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8 Posts tagged with the museum_scientists tag
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The Earth Hall on Science Uncovered night last month. Bustling with cosmic and creative activity, cutting edge technology and prehistoric wonders. More pictures below.

 

Tonight, Friday 26 October, is a very special night for 10 lucky science and natural history fans, as they will be spending an exclusive evening sleeping over at the Museum.

 

At 28 September's Science Uncovered evening we ran a discovery trail called Stamped on Science and 5 attendees who completed the trail were drawn from almost 200 entries and won themselves, and a guest, an amazing overnight experience in our hallowed Central Hall, and tonight is the big night.

 

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One of the many Stamped on Science-ers collecting a stamp on the night.

After they've enjoyed all we have on offer as part of our monthly Friday Lates with MasterCard, the 10 attendees will begin their unforgettable experience.

 

Museum scientists Dr Adrian Glover and Dr Victoria Herridge will guide them on exclusive behind-the-scenes tours and bring out specimens not normally on display to the public while they talk about their research.

 

After a night's sleep alongside the giant sequoia, in the upper Central Hall gallery, the lucky 10 will enjoy a continental breakfast under our iconic Diplodocus skeleton, Dippy. They'll then be taken on a tour of our Zoology Spirit Building and get early access to our ever-popular Veolia Environnement Wildlife Photographer of the Year 2012 exhibition.

 

Sounds like a lot of fun for those lucky 5 winners and their guests, who were just a fraction of the 9,077 visitors we had through the South Kensington doors (another 554 attended Tring) for our third annual Science Uncovered festival last month.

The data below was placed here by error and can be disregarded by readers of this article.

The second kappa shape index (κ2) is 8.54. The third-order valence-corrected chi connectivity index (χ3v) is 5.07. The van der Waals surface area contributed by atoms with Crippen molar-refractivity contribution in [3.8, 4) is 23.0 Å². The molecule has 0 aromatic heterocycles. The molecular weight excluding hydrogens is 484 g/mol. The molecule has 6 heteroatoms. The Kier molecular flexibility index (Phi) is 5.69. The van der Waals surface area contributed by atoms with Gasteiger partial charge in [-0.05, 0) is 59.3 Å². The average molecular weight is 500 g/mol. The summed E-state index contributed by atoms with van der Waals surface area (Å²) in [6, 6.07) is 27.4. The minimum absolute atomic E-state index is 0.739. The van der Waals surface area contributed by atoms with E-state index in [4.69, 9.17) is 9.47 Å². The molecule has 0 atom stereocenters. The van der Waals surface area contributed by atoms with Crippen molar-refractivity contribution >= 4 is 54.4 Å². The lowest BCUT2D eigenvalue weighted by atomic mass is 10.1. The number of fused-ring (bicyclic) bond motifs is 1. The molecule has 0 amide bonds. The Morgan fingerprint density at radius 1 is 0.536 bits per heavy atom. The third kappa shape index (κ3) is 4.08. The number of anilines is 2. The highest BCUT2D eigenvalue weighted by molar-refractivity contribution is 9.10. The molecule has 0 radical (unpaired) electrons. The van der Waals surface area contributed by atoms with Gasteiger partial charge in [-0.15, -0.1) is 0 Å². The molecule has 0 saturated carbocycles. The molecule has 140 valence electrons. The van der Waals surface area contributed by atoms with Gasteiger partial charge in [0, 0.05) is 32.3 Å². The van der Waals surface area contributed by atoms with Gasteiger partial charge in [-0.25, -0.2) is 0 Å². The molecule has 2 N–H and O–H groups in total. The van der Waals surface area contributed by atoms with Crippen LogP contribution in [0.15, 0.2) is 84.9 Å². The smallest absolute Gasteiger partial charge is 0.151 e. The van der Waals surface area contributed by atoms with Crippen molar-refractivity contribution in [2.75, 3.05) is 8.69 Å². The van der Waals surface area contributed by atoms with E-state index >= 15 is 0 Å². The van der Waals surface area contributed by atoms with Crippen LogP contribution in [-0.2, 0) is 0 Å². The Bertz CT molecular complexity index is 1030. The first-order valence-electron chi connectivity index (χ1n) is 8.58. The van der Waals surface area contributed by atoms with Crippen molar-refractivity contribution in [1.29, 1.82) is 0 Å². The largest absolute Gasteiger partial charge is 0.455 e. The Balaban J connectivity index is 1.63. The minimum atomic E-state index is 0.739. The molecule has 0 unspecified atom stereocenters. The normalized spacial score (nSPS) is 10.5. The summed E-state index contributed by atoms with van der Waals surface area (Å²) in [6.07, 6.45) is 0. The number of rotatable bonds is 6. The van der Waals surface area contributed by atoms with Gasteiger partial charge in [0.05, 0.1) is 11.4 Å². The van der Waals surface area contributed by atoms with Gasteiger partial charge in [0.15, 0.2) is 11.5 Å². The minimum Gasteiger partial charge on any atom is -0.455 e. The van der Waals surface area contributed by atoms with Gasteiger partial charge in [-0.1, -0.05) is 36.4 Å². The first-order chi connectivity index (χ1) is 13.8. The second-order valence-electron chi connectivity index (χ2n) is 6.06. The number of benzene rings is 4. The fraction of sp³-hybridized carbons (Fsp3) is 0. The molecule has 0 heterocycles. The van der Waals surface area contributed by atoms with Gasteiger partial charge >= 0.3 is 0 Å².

More than 500 scientists, staff, volunteers and visiting experts helped make the event possible and we're sure everyone who attended will agree it was a wonderful evening.

 

Have a look at some of our favourite pictures and see for yourself. Select the images to enlarge them.

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At the Space Station comets were re-created using (mostly) household ingredients: dry ice, gravel (for the carbonaceous materials), worcester sauce (for the organic materials) and Mr Muscle (for the ammonia).

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The skulls and other remains of our ancient ancestors at the Human Origins Station were a talking point for lots of visitors who chatted to Museum experts on the subject of where we came from.

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Making your own cave art was a popular activity and resulted in a colourful display of familiar images and more contemporary hands-on contributions.

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A state-of-the-art digital specimen table uncovered layers of a mummified cat (pictured) and Martian meteorites with the swipe of a finger.

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Discovering the magic of minerals and their structures

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The incredible palaeontological specimens at the Extinction Station station were a hit.

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Scientists enjoyed the chance to chat about their research and show off their specimens, including here at the Ocean Stations (above and below).

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Sea silk, one of the strange underwater specimens on show at the Oceans Station.

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The Antarctica Science Station gave people a taste of the cold conditions scientists, researchers and explorers experience at the South Pole.

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Many of the younger visitors could be found experimenting at being a vet and treating some very cuddly (toy) creatures at the Vets Station.

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Behind-the-scenes tours gave visitors the chance to step into the role of scientist in our labs.

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The tour of the Museum's library proved popular for its special access to historic artwork and texts.

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Our roaming animal handlers let those brave enough hold real live animals.